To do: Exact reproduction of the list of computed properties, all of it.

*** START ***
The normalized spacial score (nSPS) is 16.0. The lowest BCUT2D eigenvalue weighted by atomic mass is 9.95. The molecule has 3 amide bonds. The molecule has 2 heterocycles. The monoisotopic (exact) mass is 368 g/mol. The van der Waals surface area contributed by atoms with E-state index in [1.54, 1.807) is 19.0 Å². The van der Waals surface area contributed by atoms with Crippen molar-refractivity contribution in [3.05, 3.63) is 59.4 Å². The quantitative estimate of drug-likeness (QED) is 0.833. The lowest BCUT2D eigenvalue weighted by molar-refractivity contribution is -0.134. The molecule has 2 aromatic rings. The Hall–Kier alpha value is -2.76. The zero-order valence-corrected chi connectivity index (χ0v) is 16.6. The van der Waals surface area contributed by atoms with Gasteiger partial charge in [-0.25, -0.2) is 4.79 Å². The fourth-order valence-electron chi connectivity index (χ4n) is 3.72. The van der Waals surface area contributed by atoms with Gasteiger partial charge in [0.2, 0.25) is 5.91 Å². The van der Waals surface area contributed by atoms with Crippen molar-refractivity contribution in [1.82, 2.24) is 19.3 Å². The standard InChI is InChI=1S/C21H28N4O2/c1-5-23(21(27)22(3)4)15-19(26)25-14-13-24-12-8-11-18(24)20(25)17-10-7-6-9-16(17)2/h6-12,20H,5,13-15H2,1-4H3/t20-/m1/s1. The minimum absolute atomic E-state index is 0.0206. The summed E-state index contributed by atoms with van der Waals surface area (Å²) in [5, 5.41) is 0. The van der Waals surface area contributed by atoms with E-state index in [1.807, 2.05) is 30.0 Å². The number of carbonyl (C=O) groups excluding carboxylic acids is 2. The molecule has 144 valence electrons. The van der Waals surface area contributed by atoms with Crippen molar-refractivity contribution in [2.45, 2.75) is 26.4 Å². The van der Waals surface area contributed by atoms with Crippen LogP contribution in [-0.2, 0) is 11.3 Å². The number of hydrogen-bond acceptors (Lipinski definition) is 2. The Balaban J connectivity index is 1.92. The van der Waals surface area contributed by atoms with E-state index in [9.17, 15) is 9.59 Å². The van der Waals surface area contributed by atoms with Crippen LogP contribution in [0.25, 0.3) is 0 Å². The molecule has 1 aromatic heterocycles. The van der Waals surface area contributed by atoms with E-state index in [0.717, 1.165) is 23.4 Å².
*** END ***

The normalized spacial score (nSPS) is 16.0. The lowest BCUT2D eigenvalue weighted by atomic mass is 9.95. The molecule has 3 amide bonds. The molecule has 2 heterocycles. The monoisotopic (exact) mass is 368 g/mol. The van der Waals surface area contributed by atoms with E-state index in [1.54, 1.807) is 19.0 Å². The van der Waals surface area contributed by atoms with Crippen molar-refractivity contribution in [3.05, 3.63) is 59.4 Å². The quantitative estimate of drug-likeness (QED) is 0.833. The lowest BCUT2D eigenvalue weighted by molar-refractivity contribution is -0.134. The molecule has 2 aromatic rings. The Hall–Kier alpha value is -2.76. The zero-order valence-corrected chi connectivity index (χ0v) is 16.6. The van der Waals surface area contributed by atoms with Gasteiger partial charge in [-0.25, -0.2) is 4.79 Å². The fourth-order valence-electron chi connectivity index (χ4n) is 3.72. The van der Waals surface area contributed by atoms with Gasteiger partial charge in [0.2, 0.25) is 5.91 Å². The van der Waals surface area contributed by atoms with Crippen molar-refractivity contribution in [1.82, 2.24) is 19.3 Å². The standard InChI is InChI=1S/C21H28N4O2/c1-5-23(21(27)22(3)4)15-19(26)25-14-13-24-12-8-11-18(24)20(25)17-10-7-6-9-16(17)2/h6-12,20H,5,13-15H2,1-4H3/t20-/m1/s1. The minimum absolute atomic E-state index is 0.0206. The summed E-state index contributed by atoms with van der Waals surface area (Å²) in [5, 5.41) is 0. The van der Waals surface area contributed by atoms with E-state index in [1.807, 2.05) is 30.0 Å². The number of carbonyl (C=O) groups excluding carboxylic acids is 2. The molecule has 144 valence electrons. The van der Waals surface area contributed by atoms with Crippen molar-refractivity contribution in [2.45, 2.75) is 26.4 Å². The van der Waals surface area contributed by atoms with Crippen LogP contribution in [-0.2, 0) is 11.3 Å². The number of hydrogen-bond acceptors (Lipinski definition) is 2. The Balaban J connectivity index is 1.92. The van der Waals surface area contributed by atoms with E-state index in [9.17, 15) is 9.59 Å². The van der Waals surface area contributed by atoms with Crippen LogP contribution in [0.25, 0.3) is 0 Å². The molecule has 1 aromatic heterocycles. The van der Waals surface area contributed by atoms with E-state index in [0.717, 1.165) is 23.4 Å².